• may be relevant in the identification of risks of material misstatement.
  4. 601.5 For a new CIRA audit
    engagement, the auditor obtains a general understanding of management's
    reputation and integrity and of the CIRA industry, and the CIRA's
    operations and financial condition through
    • discussions with management and the
    • CIRA's board of directors, predecessor auditors, and other
    • knowledgeable parties. For a continuing engagement, the auditor
    • considers the same factors, but also considers whether there have been
    • changes that affect the auditor's continuance decision.
  5. 601.6 The engagement acceptance or
    continuance decision will normally focus on factors that increase
    overall financial statement risk.
    • What is the intended use of the
    • financial statements? For example, does the CIRA need audited financial
    • statements to comply with the requirements of the CIRA's governing
    • documents, state statutes, regulatory agencies, or bank loan agreements?
    • Will the CIRA's financial statements be distributed to the CIRA's
    • members, developers, or financial institutions? Do discussions with the
    • predecessor auditor, bankers, insurance carriers, attorneys, or others
    • raise any concerns about management integrity? Are there increased risks
    • due to indications of pressures, opportunities, or incentives for
    • fraudulent financial reporting on the part of management? Consideration
    • of this information might cause the auditor to decline to accept the
    • engagement or to terminate the client relationship, or might cause the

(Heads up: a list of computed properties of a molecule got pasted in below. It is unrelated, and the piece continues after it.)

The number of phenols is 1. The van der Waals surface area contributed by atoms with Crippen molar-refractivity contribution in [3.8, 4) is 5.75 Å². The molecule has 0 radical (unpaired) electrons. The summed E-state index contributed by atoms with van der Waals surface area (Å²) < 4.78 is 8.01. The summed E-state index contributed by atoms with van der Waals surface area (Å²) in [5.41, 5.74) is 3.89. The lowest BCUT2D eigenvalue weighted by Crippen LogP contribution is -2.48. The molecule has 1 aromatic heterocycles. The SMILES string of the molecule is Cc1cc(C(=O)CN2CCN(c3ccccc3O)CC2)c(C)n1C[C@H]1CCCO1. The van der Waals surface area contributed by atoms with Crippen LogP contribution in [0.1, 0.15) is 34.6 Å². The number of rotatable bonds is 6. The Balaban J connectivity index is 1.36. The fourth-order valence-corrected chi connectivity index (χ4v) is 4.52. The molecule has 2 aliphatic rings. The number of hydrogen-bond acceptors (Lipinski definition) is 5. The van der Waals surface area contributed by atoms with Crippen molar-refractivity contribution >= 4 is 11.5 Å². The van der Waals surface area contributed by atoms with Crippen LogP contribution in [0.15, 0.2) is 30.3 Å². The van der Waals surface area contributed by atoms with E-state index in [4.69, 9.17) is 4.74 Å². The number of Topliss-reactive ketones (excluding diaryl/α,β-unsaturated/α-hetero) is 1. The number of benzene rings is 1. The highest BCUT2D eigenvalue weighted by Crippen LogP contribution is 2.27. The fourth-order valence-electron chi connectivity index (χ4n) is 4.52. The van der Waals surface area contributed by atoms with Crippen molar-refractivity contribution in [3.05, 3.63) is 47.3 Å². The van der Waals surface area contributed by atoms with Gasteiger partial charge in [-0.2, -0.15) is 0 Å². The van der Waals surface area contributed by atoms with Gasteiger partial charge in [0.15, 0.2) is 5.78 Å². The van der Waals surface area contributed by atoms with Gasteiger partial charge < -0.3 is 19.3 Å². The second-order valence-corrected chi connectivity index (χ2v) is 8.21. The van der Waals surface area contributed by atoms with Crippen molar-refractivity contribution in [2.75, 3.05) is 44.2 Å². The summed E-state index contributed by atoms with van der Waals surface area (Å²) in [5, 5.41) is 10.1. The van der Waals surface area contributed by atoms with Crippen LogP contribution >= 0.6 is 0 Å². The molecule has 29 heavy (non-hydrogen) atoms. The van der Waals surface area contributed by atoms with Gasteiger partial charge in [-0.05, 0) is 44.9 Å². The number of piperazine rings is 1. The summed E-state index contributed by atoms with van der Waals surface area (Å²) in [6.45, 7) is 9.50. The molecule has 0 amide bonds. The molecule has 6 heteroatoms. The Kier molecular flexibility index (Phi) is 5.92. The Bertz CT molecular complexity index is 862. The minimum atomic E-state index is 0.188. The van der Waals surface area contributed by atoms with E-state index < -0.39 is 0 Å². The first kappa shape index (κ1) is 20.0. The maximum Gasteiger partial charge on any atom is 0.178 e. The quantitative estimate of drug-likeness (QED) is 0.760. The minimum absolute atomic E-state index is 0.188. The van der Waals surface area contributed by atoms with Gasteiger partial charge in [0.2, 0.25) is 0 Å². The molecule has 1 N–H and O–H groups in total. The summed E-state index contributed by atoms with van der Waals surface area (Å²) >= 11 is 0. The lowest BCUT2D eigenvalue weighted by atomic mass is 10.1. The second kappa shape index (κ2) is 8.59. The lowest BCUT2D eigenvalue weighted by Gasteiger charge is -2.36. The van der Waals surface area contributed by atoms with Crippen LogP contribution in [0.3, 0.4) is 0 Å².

• auditor to plan and perform the audit in a different manner
  6. Ability to Accept the Engagement601.9
    An auditor should not propose for, or accept, an audit unless he or
    she will be able to meet the responsibilities and requirements related
    to the engagement. Factors the auditor should consider include the
    • Auditor independence.• Expertise in the CIRA area or ability to obtain sufficient knowledge to meet professional standards.
  7. 601.10 Independence
    The AICPA, state boards, the Securities and Exchange Commission, and
    the PCAOB each have their own independence rules (the SEC and PCAOB
    rules generally would not affect CIRAs).
    • Some of the AICPA independence
    • rules apply a team approach, which narrows the pool of those members of a
    • firm who are subject to certain independence requirements by focusing
    • on covered members. Covered members are those who are members of
    • an attest engagement team or able to influence the engagement or attest
    • engagement team. Under the AICPA rules, auditors may be able to
    • structure the engagement team so that independence is not impaired. 2 PPC's Guide to GAAS provides a detailed discussion of those and other independence rules. The discussion at section 103 addresses those aspects of independence most frequently of concern in CIRA engagements.
  8. 601.12 Competency in the CIRA Industry Rule 201 of the AICPA Code of Professional Conduct
    indicates that a firm should only undertake an engagement that can
    reasonably be expected to be completed with professional competence
    • SQCS No. 7 (QC 10), A Firm's System of Quality Control,
    • requires firms to adopt quality control policies and procedures that
    • provide reasonable assurance that the engagement partner (or other
    • individual responsible for supervising the engagement and signing or